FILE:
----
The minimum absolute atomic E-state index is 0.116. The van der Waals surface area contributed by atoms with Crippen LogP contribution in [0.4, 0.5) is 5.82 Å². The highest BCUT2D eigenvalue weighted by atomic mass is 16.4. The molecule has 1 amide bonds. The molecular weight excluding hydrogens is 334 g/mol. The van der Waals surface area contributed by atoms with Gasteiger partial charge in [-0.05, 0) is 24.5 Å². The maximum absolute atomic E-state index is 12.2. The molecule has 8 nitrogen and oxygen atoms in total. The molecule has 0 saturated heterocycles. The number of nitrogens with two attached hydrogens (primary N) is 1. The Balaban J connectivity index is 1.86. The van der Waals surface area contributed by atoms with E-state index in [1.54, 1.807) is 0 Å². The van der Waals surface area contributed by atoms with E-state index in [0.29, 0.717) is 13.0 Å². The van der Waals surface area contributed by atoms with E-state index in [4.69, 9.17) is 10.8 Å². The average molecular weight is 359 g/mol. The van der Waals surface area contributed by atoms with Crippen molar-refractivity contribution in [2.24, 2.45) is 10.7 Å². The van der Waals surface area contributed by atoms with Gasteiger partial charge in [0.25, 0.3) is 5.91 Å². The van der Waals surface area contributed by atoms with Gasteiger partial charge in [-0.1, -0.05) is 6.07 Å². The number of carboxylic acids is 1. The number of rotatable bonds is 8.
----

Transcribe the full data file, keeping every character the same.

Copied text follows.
The minimum absolute atomic E-state index is 0.116. The van der Waals surface area contributed by atoms with Crippen LogP contribution in [0.4, 0.5) is 5.82 Å². The highest BCUT2D eigenvalue weighted by atomic mass is 16.4. The molecule has 1 amide bonds. The molecular weight excluding hydrogens is 334 g/mol. The van der Waals surface area contributed by atoms with Gasteiger partial charge in [-0.05, 0) is 24.5 Å². The maximum absolute atomic E-state index is 12.2. The molecule has 8 nitrogen and oxygen atoms in total. The molecule has 0 saturated heterocycles. The number of nitrogens with two attached hydrogens (primary N) is 1. The Balaban J connectivity index is 1.86. The van der Waals surface area contributed by atoms with E-state index in [1.54, 1.807) is 0 Å². The van der Waals surface area contributed by atoms with E-state index in [0.29, 0.717) is 13.0 Å². The van der Waals surface area contributed by atoms with E-state index in [4.69, 9.17) is 10.8 Å². The average molecular weight is 359 g/mol. The van der Waals surface area contributed by atoms with Crippen molar-refractivity contribution in [2.24, 2.45) is 10.7 Å². The van der Waals surface area contributed by atoms with Gasteiger partial charge in [0.25, 0.3) is 5.91 Å². The van der Waals surface area contributed by atoms with Gasteiger partial charge in [-0.1, -0.05) is 6.07 Å². The number of carboxylic acids is 1. The number of rotatable bonds is 8.